• A court in Saudi Arabia sentenced a Saudi man to five years in jail and another five-year travel for ban for tweets deemed defamatory towards the King, the State, its highest religious body, and its judicial and security institutions.
  • Emirati human rights defender Nasser Bin Ghaith, who was held incommunicado since August 2015, is standing trial for his social media posts and online activism.
  • Jailed Omani activist Saeed Jadad has been denied medical treatment. Jadad was charged in 2015 for “use of an information network (Internet) in the dissemination of material that would prejudice public order.”
  • Omani activist and blogger Sulaiman Al-Moamari has been detained in solitary confinement since April 28, with no access to his lawyer or family. It is believed that Al-Moamari was detained in relation to his social media activities.
  • Ali Abdeen, a photographer for the Egyptian news website El-Fagr, wassentenced to two years in jail on May 14 after being convicted of “inciting illegal protests, obstructing traffic, and publishing false news.”
  • Moza ‘Abdouli is due to be sentenced on May 30 by the Federal Supreme Court of the UAE. ‘Abdouli is charged with insulting the country, its leaders, and its institutions.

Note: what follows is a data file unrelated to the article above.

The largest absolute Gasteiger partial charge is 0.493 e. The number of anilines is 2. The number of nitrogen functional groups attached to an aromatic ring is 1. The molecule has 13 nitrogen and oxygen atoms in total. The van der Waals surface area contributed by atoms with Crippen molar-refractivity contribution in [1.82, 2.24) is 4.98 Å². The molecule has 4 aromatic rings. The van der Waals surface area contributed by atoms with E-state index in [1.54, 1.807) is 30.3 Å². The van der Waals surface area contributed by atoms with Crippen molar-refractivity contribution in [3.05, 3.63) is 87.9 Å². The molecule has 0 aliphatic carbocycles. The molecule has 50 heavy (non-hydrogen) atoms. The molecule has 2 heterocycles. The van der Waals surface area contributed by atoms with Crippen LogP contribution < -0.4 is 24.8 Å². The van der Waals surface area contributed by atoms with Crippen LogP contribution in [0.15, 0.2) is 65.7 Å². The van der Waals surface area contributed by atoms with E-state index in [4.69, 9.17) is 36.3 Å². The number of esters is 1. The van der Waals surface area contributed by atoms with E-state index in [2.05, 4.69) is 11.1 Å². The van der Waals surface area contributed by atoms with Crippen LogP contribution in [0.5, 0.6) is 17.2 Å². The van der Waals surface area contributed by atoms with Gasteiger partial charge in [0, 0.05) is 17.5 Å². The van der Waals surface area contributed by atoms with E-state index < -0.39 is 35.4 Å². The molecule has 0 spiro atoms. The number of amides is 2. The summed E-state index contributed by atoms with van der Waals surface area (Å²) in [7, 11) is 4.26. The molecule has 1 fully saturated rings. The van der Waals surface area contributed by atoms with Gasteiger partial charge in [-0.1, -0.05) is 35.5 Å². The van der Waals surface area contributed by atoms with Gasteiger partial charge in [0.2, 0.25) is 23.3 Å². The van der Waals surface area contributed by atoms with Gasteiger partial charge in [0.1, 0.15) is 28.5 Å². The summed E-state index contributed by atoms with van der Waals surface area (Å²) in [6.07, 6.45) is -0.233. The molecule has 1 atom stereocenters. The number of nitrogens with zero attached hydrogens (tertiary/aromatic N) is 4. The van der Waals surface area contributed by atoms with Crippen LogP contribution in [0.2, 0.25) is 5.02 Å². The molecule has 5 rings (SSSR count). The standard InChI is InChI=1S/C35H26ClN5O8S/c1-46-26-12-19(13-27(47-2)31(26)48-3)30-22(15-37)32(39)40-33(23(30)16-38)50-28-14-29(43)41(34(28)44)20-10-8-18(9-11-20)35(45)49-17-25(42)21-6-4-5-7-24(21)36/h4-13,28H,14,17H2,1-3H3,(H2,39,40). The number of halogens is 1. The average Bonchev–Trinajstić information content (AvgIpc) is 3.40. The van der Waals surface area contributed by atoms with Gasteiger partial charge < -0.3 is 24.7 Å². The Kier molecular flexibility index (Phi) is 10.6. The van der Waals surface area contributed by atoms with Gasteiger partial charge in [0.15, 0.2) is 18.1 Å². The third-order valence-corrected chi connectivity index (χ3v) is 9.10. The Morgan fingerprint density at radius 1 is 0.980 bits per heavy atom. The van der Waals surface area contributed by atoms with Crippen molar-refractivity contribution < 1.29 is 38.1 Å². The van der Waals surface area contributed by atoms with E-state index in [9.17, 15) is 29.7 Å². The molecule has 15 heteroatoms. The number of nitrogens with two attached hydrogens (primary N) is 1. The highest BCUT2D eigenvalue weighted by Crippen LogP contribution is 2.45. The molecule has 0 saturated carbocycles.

• Bahrain’s Court of Appeals has increased the prison sentence of Al-Wefaq’s Sheikh Ali Salman from four to nine years for charges related to exercising his right to free expression. He was arrested after delivering a speech calling for reforms to Bahrain’s political system.
  • Bahraini human rights defenders continue to face harassment. Although activist Zainab al-Khawaja was released from prison, Nabeel Rajab is still under a travel ban.


  • A controversial cybercrime draft law is expected to be adopted soon in Egypt. The draft prescribes severe punishments including life imprisonment and the death penalty in cases where ISPs do not abide by the law, which requires them to surveil their users and filter content.


  • Abdallah Azizan a correspondent for the Yemeni news site Ma’reb Press was killed while covering clashes between Houthi rebels and pro-government forces.



  • APC released a paper looking into how civil society groups in the Arab region advocate for internet-related rights. They also published a reporton challenges to civil society participation in internet governance in the MENA region.
  • The European Commission’s hate speech agreement with Facebook, Google, Twitter and Microsoft will chill speech, writes Jillian York from EFF, which also announced the launch of Certbot, “a powerful tool to help websites encrypt their traffic.

Digital Citizen is brought to you by Advox, Access, APC, EFF, Social Media Exchange, and This month’s report was researched, written, edited, and translated by Afef Abrougui, Khadija Ahmed, Yusur Al-Salman, Jessica Dheere, Islam Khoufi, Courtney Radsch, Coraline Rasset, Elsa Saade, Kayssar Yaacoub, and Jillian C. York, and Adam Zibak.

This page is available in a different language العربية (Arabic) هذه الصفحة متوفرة بلغة مختلفة